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The Alan Parsons Project - Eve CD (album) cover


The Alan Parsons Project


Crossover Prog

2.75 | 319 ratings

From, the ultimate progressive rock music website

3 stars After three excellent productions, no one should be disappointed that The ALAN PARSONS PROJECT (TAPP)'s fourth album has not reached such high levels of quality and inspiration. Without being really bad, by comparison, it shines very little ... although, honestly, I've heard dozens of worse records that have sold more copies than this one! After exploring the future and the past on the two previous albums, creative duet PARSONS/WOOLFSON embarked on a concept as fascinating as it is problematic: women, and more specifically, relationships between men and women, with songs sung by (more) men and (less) women. Following the exact same recipe that worked so well on "Pyramid," pop songs are interspersed with a couple of instrumentals, all tied by the central concept. The album starts with an instrumental theme that would soon become a classic: 'Lucifer,' which immediately sets the tone for the entire first part of the album. There is little point in trying to make controversial with what TAPP meant by naming the opening track of an album dedicated to women with such a name, right? Two very memorable songs follow 'Lucifer': 'You Lie Down With Dogs' which is by far the most misogynistic song Eric WOOLFSON has ever written, and 'I'd Rather Be A Man' which it barely lags a little behind. But these compositions do not impress me because of the violence of the lyrics, nor because of the hate contained in their message, but because of the atmosphere so well achieved that it is created with music, ominous and perverse; the playful rhythm with which Lenny ZAKATEK and David PATON sing (I personally like Lenny's timbre in the first one more than David's in the second), and the instrumental solos, which lead to a terrifying climax: not even in moments. Darker than "Tales of Mystery and Imagination," the Project had sounded so poisonous ... The album continues with other songs less interesting than those two, armed with the typical warm and monotonous melodies, and the well-known vocal harmonies that TAPP quickly accustomed us to. The apparent intention is to face the feelings of men and women in the typical battle of the sexes; for example, in 'You Won't Be There,' sung melodramatically by Dave TOWNSEND, it talks about male insecurities, while the theme in 'Winding Me Up' is the female ability to dominate your partner (interesting detail: notice at the initial sound of the music box mechanism breaking?) The bitter 'Damned If I Do' is a more traditional song, with a style that anticipates the pop music of the next decade, with its synthesizer arrangements and catchy choruses. The bitter 'Damned If I Do' is a more traditional song, with a style that anticipates the pop music of the next decade, with its synthesizer arrangements and catchy choruses, although more emotional than much of the New Wave music later produced in England. The female point of view appears until the end of the album: Clare TORRY sings 'Don't Hold Back,' about the malice and intellectual ability of the erroneously called "weak sex." At the same time, Lesley DUNCAN takes over 'If I Could Change Your Mind,' which does not need further clarification, as the title is quite eloquent. - Martín HERNÁNDEZ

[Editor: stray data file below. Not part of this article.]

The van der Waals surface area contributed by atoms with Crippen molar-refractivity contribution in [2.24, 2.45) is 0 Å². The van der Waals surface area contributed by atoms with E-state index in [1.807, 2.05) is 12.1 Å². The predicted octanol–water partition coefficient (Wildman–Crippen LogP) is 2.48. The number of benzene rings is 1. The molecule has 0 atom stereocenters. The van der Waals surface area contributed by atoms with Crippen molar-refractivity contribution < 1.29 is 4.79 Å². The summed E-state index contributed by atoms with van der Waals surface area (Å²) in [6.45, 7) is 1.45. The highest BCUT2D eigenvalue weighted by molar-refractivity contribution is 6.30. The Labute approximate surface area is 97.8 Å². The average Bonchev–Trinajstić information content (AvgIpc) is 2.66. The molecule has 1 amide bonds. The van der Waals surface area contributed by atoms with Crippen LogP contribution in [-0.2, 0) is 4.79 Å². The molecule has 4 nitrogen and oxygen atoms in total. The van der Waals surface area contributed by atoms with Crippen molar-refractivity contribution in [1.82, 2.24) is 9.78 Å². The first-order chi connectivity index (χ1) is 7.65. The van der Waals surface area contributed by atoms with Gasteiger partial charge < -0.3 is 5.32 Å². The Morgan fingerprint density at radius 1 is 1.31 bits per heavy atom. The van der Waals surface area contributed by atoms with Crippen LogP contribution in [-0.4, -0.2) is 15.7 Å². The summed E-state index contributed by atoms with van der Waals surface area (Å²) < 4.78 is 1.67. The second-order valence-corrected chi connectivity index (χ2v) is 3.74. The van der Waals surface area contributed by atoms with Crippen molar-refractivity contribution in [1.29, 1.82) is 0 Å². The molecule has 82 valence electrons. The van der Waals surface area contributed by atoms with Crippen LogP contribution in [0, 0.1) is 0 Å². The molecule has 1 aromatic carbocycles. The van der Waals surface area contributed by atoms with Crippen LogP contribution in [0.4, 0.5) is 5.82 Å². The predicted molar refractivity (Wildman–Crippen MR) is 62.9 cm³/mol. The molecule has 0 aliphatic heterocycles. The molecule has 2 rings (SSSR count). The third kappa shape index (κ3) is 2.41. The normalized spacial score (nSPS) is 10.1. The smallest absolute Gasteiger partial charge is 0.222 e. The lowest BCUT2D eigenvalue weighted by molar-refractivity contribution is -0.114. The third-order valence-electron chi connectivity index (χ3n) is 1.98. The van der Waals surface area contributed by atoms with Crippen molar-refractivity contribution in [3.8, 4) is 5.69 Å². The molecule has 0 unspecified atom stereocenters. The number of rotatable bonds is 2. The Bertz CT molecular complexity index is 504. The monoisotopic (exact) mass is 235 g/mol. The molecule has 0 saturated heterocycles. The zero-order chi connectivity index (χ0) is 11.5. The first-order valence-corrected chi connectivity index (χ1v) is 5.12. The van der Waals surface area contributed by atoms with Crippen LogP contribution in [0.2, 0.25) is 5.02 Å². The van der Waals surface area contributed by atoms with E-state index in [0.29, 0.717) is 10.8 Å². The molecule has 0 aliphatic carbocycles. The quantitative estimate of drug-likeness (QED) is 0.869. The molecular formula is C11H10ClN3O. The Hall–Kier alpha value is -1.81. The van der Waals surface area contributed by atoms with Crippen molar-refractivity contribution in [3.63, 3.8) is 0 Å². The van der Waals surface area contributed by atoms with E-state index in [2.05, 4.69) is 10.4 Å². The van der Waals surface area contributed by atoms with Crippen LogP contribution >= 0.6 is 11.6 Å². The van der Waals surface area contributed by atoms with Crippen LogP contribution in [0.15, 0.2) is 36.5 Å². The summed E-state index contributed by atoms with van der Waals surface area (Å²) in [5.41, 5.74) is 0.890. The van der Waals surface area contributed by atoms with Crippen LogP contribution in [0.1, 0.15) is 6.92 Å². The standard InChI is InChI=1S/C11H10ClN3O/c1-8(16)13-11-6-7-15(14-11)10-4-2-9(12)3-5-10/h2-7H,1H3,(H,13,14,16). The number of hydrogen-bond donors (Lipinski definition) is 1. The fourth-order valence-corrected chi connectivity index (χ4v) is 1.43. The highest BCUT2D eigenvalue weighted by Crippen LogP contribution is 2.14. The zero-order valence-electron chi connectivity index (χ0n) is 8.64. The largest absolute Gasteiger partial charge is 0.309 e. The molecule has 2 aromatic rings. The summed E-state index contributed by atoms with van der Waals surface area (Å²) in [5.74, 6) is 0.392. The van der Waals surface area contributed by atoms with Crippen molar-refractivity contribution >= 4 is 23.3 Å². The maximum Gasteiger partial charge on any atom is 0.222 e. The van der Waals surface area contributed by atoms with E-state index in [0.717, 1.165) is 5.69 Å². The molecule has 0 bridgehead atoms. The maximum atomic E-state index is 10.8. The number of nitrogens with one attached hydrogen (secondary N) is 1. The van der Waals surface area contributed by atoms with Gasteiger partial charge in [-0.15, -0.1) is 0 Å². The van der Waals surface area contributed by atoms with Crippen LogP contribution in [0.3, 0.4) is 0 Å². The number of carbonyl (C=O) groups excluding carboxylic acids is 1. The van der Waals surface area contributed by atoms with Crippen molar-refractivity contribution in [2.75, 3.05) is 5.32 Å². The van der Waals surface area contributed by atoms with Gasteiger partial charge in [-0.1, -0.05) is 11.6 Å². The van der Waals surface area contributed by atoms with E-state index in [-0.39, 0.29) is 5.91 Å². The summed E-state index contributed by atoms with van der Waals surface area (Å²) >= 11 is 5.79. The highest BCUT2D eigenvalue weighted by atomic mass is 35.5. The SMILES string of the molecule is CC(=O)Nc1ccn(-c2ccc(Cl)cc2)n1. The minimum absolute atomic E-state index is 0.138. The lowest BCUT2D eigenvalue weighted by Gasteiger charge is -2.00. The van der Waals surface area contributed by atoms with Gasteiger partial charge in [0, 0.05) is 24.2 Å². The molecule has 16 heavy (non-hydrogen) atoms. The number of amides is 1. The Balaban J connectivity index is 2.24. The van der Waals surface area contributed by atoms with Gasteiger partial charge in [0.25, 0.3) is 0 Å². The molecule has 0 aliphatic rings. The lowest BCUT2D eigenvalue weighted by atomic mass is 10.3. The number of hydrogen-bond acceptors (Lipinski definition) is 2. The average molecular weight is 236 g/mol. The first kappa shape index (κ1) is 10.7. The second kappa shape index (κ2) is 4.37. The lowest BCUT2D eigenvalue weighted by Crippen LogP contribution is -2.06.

mhernand3 | 3/5 |


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